It is not only the degree of trust that separates cultures. What builds it varies. In Germany, facts and information inspire confidence, while in Japan it is relations. In the U.S. it is performance, in France, it is honesty and in Saudi Arabia it is authority. In Denmark, honouring agreements build confidence.

What builds trust can also break it. When dealing with Danes you should therefore pay attention to agreements and keep to deadlines. Generally, punctuality is important to the Danes and you ought to know that in Denmark people arrive on time. For social occasions, it is acceptable to be up to ten minutes late, but no later than that (and don’t ever arrive early!).

#3 You can be the best of colleagues, but you are not necessarily friends

The high degree of trust causes Danes to be less dependent on relations than you would experience in, for example, Asia. The Danes nourish a profound respect for personal life. In Denmark, a good neighbour is a neighbour that keeps to himself. You will experience that the great relationship you have with your Danish colleague ends at 4 p.m. By then, workplaces are emptied, and people go home. Social arrangements are not highly valued and especially not if spontaneous. So, if you are hoping for an invitation to a private dinner at your Danish colleague’s house, you will likely be waiting for a while as the Danish home is a very private place.

Focus on personal relations are de-emphasised in a country where people are fundamentally individualistic. Though the Danes love collective decisions, their behaviour is individualistic. An implication of this is that unless you are close personal friends, asking a Dane for a personal favour is a very transgressive behaviour and they will likely react with more hesitancy than you expect.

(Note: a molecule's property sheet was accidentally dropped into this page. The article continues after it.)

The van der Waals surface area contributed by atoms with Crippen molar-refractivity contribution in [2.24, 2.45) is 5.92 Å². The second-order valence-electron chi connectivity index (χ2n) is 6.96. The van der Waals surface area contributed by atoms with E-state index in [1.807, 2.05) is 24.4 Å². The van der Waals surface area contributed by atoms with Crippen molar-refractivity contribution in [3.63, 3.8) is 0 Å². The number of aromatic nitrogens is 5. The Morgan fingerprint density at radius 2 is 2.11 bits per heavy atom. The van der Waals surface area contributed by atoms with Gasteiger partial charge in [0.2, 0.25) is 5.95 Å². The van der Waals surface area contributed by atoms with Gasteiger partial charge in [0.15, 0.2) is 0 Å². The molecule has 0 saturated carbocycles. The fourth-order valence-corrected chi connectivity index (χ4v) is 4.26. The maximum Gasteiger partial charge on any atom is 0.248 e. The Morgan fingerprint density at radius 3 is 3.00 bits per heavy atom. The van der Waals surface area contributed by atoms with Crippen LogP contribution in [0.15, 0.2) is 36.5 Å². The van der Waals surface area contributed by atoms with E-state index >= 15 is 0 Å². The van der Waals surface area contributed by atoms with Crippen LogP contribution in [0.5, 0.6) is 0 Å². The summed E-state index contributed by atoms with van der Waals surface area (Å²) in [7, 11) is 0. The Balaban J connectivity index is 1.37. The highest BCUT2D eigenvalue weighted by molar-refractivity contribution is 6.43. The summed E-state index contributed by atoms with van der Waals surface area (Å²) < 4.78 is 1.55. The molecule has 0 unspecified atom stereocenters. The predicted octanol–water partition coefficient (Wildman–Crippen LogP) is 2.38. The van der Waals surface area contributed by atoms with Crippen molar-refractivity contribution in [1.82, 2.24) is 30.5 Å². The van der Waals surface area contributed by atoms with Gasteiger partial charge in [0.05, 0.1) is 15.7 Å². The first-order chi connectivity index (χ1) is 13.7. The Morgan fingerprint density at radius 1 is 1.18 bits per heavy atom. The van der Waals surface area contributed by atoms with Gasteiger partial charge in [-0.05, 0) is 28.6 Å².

#4 They honestly think that their Educational system/Health system/Parental leave/butter is the eighth wonder of the world

On the website ’you know you are Danish when…’ one of the answers is: ”… You know that all the flags in the world are irrelevant, because yours was first’. The statement is an ironic remark about the unique Danish smugness that you will undoubtedly meet regarding numerous Danish products or social structures. Danes genuinely believe that all other people wish to have what they have.

To be ’un-Danish’ (an actual word in the Danish vocabulary) is used when ideas or behaviour are not quite good. You can’t really do anything about this character trait but knowing about it might lead you to simply smile as they bluntly promote everything Danish as the best thing in the world. However, be aware that though Danes like to talk about the superiority of seemingly endless amount if Danish wonders, they hold a deep dislike for bragging in general. There is a codex (’Janteloven’) that makes all forms of bragging or self-promotion distasteful to the Danes. So, though they might be smug about anything Danish, but they will not brag about personal achievements. And they do not appreciate others’ self-promotion either.

No matter which cultural preference you choose, the Danes are likely to be found in the extreme end of the scale. This means that Danes are consistently the most… or the least… This also means that regardless of where you are from, they will be more extreme than what you have encountered before.

Anna har en humanistisk baggrund som Mag.Art i religionsvidenskab og psykologi fra Københavns Universitet. Desuden har Anna en kommunikationsprofil, som både er strategisk og praktisk udførende. Anna har siden 2009 arbejdet med forandringsprojekter i både offentlige og private organisationer. Gennem sin baggrund og sine erfaringer med tværkulturelle projekter, har Anna en dyb forståelse af de interkulturelle aspekter, som får komplekse projekter til at lykkes.